An obscure company in Macau, a tiny gambling haven on the south China coast, buys an unfinished aircraft carrier rusting in the Black Sea with plans to turn it into a floating amusement park.
Much about the deal that emerged this week in reports from Kiev, Hong Kong and Macau remains unclear. But defense analysts say the real story could be quite different from what it first appears to be.They note China's longtime goal of building or acquiring an aircraft carrier so it can project military power far beyond its coast, a plan that makes some Asian neighbors nervous.
In fact, China reportedly has been interested in buying the 33,600-metric-ton Varyag, which is about two-thirds complete and docked at a Black Sea port, from the vessel's owner, Ukraine.
Respected Taiwanese defense analyst Su Chin-chiang said China's desire to acquire the carrier, combined with the purchase by a little-known Macau company, pointed to a mainland connection.
Macau, with less than a half-million people, has been a Portuguese enclave for more than 400 years. But like Hong Kong, which reverted to China in July, Macau will become Chinese territory beginning in December 1999.
In recent years, freewheeling Macau has turned to gambling for its economic livelihood. Gaming now brings in about $2 billion a year, or 28 percent of the colony's gross domestic product.
The gambling revenues have contributed to the emergence of a growing wealthy class in Macau, where businessmen have been expanding ties with the mainland ahead of the handover.
At the same time, Ukraine, which gained ownership of the Varyag when the Soviet Union broke up, is strapped for cash.
Ukraine's Agency for Development and European Integration said Tuesday that a bid of $20 million from the Macau-registered Chong Lot company was the only offer it received for the aircraft carrier.
Agency director Roman Shpek said on TV that a contract would be signed in a month. The contract stipulates that the buyer can't use the carrier for military purposes, and that any equipment that could be used to build other warships had been removed from the craft.
Still, buying an aircraft carrier seems a bit too extravagant, even for Macau's entrepreneurs. Also, questions surround Chong Lot and who, exactly, stands behind the company, which was incorporated in Macau in August with capital of $125,000.
Efforts to contact the company were unsuccessful. A watchman at its officially registered address said he'd never heard of it, and the Macau telephone company said its number was unlisted.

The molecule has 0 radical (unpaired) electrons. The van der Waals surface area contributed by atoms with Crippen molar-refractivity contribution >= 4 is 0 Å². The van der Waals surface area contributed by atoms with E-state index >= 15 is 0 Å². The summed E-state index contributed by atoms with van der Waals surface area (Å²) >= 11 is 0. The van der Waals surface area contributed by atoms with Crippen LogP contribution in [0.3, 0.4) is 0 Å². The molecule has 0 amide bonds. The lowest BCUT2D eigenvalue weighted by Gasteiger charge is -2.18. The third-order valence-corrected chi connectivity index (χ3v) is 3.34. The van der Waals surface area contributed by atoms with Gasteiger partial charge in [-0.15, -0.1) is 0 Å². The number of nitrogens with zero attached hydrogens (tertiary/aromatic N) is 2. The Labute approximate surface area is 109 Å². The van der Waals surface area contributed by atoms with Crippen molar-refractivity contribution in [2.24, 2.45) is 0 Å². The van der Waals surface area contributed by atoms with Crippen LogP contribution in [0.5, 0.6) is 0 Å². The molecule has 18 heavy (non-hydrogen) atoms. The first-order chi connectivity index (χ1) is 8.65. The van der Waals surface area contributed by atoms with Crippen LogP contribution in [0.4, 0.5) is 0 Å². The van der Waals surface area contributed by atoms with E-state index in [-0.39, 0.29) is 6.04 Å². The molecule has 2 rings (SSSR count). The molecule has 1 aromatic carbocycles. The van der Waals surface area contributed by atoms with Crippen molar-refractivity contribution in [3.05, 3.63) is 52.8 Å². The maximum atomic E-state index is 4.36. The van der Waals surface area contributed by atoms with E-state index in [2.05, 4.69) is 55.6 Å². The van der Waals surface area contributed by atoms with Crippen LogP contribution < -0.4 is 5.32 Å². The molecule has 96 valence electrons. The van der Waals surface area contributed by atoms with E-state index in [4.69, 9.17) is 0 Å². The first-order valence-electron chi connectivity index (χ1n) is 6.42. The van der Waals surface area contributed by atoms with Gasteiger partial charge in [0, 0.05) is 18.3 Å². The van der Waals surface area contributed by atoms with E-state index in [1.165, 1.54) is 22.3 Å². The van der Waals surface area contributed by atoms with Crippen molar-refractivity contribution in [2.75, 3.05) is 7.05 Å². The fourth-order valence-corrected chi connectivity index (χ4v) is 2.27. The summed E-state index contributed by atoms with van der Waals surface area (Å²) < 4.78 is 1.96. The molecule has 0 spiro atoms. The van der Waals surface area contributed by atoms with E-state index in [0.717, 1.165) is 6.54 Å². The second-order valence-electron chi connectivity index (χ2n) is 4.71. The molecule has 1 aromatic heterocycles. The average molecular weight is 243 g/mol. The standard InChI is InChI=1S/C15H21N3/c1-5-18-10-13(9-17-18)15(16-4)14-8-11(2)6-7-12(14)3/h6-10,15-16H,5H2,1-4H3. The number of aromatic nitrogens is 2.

The Hong Kong Standard newspaper reported Thursday that Chong Lot's two shareholders had Hong Kong identity cards.
Macau officials declined to comment. But the government has said it turned down an application to register the Varyag as a site for hotel, business and amusement facilities because Chong Lot was not licensed for any of them.
Besides, Macau's harbor is only a few yards deep in places, much too shallow for an aircraft carrier.
So who wants the Varyag, and why?
China has long sought to expand its deep-water fleet. But Robert Karniol, Asia-Pacific editor of Jane's Defence Weekly, said China is years and vast expenditures away from acquiring the technology and hardware it needs.
The Varyag reportedly is in poor condition, but Karniol said that even if China chose to dismantle it, the military could learn something about how to build its own.
To make use of a carrier, he said, China would need everything that goes along with it - carrier-capable planes, plus the destroyers, submarines and auxiliary ships necessary for a battle group.
Analysts say China will need a decade or more to modernize its navy. But its neighbors are uneasy with the prospect of China establishing a carrier battle group, which is an offensive weapon - a tool for broadening military power.
"There has been speculation at various stages that the Chinese would buy the Varyag to turn it into an operational carrier," said Karniol.
"There is nothing really solid in terms of (China) acquiring a vessel," he said. "At the same time, we know with certainty they're interested in doing that."